Clashes Devastating Ukrainian City And Its People (Worthy News Radio)
By Stefan J. Bos, Chief International Correspondent Worthy News
BAKHMUT/BUDAPEST (Worthy News) – Heavy fighting between invading Russian forces and Ukrainian troops around Ukraine’s devastated eastern city of Bakhmut increasingly resembles the horrors of World War One. The trench-for-tranch battle is taking its toll on the local population.
“Get in the shelter, get in the shelter.” One or two incoming shells hit a neighboring house.
“Help carry him out,” a woman says. “Who needs help, and where?” a worried soldier asks. “I have lost a hand and a foot,” an injured man says, awaiting help in the living room.
His mother is desperate. “My God, my son! I can’t find anything!
No documents, nothing!” the woman cries. The burdens of life are written on her face. “Quite, quite, everything will be fine,” another woman says.
The wounded man is in shock. But soldiers provide first aid. He has lost one hand and has a badly injured leg. He explains how he ran to see the neighbor in his garage after an explosion. But then there was another blast, and he got hurt. Soldiers help him to reach a hospital, a complicated undertaking in this region.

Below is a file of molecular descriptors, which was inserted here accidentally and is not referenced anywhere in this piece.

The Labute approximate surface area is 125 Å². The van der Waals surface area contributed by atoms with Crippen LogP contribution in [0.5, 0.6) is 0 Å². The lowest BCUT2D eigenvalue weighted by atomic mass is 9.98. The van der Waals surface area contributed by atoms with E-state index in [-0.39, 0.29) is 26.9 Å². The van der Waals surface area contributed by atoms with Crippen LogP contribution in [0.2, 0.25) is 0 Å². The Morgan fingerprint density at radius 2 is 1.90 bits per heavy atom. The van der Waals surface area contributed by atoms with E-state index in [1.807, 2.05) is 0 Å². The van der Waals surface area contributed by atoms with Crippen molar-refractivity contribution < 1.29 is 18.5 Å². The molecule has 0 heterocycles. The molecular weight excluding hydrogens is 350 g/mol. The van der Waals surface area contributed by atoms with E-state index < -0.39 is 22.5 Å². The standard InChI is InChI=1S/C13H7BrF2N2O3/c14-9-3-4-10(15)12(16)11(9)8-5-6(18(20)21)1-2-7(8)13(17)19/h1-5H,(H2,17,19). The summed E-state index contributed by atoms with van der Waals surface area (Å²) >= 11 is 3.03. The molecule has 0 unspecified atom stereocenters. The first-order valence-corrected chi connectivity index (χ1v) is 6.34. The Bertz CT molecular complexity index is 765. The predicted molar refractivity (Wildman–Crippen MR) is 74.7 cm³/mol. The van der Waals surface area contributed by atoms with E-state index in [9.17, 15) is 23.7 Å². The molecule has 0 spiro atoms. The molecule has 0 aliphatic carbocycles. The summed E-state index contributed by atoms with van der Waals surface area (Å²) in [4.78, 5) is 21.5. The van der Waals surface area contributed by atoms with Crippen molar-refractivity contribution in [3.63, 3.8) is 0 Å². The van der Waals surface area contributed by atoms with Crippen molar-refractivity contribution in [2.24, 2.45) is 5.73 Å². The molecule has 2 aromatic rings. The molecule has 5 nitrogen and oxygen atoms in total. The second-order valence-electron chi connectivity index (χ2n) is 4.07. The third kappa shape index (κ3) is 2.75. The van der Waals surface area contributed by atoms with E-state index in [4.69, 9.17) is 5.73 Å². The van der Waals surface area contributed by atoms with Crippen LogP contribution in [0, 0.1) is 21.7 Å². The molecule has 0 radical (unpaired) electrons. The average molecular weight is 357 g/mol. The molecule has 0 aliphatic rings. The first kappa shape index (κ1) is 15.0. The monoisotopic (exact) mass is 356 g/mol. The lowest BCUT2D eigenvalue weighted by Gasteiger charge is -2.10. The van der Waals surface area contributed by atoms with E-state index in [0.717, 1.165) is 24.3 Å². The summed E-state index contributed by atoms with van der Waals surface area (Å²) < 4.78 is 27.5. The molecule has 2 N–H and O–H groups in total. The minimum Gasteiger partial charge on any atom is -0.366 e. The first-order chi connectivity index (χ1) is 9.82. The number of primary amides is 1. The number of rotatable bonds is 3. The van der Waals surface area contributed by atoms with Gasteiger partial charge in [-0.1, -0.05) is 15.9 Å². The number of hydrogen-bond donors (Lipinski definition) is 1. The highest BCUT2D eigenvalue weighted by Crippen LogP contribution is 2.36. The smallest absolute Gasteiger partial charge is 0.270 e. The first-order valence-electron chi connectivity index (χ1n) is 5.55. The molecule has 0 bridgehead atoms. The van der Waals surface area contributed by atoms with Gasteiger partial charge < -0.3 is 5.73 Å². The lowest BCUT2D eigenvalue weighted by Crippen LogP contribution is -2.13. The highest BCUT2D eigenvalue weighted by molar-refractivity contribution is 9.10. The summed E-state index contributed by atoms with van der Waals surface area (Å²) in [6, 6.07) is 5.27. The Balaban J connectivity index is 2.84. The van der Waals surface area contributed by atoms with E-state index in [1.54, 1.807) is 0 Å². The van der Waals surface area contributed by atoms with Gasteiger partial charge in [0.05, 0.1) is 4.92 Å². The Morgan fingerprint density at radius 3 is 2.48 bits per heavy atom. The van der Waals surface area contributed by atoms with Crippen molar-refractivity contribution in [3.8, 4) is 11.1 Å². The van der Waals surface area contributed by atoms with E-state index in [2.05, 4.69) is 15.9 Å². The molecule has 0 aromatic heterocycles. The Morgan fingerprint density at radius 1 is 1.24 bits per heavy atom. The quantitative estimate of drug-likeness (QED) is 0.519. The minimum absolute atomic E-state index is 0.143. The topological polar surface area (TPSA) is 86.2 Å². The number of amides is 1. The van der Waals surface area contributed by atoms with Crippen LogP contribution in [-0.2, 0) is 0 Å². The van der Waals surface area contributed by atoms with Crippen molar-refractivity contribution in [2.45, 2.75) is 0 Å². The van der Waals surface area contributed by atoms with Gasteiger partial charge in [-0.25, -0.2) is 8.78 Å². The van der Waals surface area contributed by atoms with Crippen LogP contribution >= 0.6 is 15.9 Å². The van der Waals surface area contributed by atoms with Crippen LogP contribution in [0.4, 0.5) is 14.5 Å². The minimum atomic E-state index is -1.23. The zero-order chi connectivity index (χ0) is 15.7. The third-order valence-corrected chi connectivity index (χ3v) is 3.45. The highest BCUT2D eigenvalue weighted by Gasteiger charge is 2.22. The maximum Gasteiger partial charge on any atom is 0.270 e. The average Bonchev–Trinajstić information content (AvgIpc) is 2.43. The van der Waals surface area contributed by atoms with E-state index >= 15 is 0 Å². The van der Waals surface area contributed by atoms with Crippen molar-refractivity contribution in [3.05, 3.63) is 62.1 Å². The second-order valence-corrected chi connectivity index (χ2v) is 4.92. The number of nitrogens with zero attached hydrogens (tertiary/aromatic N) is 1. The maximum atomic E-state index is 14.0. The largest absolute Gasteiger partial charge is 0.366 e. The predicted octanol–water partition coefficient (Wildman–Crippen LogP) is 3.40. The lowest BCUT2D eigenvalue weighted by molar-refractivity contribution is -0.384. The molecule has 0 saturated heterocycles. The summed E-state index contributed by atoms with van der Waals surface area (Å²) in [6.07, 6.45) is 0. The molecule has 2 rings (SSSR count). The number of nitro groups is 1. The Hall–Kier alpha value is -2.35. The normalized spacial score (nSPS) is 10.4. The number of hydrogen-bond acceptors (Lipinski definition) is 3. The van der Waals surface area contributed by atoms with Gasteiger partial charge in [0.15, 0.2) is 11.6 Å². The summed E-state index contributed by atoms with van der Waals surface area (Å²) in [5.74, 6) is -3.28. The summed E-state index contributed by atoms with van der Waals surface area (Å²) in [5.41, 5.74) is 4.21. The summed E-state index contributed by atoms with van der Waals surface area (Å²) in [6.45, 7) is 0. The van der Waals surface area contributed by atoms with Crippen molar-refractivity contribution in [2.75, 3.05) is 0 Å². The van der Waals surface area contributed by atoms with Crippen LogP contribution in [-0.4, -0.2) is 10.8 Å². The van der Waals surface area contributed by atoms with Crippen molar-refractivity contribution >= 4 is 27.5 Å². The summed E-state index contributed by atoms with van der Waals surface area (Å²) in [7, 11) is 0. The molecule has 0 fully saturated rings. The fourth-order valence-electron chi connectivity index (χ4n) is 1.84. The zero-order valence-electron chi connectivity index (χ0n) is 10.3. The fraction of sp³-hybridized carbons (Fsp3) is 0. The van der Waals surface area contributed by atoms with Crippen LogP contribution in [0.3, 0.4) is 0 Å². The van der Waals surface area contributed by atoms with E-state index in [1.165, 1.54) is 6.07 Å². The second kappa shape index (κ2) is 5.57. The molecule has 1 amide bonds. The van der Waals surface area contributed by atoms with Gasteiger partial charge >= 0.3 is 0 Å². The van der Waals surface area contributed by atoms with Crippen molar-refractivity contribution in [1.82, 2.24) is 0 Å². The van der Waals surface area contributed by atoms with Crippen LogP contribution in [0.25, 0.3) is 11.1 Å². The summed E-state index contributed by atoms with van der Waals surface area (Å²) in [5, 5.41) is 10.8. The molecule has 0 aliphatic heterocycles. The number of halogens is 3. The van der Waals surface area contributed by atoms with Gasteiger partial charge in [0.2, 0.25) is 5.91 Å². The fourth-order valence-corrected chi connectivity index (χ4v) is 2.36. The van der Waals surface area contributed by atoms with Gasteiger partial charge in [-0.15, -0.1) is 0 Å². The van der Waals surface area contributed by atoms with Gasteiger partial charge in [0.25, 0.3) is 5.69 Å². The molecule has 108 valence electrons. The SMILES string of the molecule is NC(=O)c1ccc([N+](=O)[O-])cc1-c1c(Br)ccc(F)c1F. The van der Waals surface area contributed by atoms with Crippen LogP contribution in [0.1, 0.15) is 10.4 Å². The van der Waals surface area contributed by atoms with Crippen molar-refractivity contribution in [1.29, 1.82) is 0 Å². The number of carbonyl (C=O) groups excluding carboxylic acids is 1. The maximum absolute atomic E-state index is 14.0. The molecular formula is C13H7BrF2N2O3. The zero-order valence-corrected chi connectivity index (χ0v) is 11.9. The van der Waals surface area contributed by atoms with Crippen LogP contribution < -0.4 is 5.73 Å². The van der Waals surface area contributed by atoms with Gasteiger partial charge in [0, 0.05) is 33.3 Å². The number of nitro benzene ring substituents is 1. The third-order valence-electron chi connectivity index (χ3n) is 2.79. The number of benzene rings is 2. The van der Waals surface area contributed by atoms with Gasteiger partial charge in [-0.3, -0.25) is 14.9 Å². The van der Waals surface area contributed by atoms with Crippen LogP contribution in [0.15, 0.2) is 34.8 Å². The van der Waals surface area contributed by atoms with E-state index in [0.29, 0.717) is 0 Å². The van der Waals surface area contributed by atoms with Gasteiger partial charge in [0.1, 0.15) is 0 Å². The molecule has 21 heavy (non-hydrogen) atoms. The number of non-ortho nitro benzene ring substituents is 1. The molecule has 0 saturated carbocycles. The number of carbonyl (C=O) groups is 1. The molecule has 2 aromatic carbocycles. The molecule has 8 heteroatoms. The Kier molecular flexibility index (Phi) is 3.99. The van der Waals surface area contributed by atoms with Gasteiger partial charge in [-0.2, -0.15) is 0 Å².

But it’s daily life in battle-scarred Bakhmut, a city once famed for its sparkling wines.
Now Moscow’s soldiers are trying to capture this eastern city ahead of the first anniversary of the Russian invasion and the expected arrival of more western weapons for Ukrainian troops.
Ukraine’s President Volodymyr Zelensky has called Bakhmut “our fortress.” Russian forces spent the past six months trying to take control of the city.
But patience is running out. Now Moscow seeks an intensified onslaught, leading to even more suffering of civilians and soldiers.
Bakhmut’s strategic value to Russia is disputed. But analysts say that Moscow sees its capture as a way of cutting Ukrainian supply lines in the east.
It is also a gateway toward the nearby larger cities of Kramatorsk and Sloviansk.
Russia’s defense ministry said its forces also carried out a “massive strike” on critically essential energy facilities of Ukraine’s military-industrial complex.
Yet winning the war seems more challenging than Russia expected. Even Yevgeny Prigozhin, the head of Russia’s feared Wagner mercenary group, now says it could take two years for Russia to control eastern Ukraine’s Donetsk and Luhansk regions fully.
Moscow once stated that capturing and keeping those two regions was a critical goal of this devastating war, which has already killed thousands and displaced millions.
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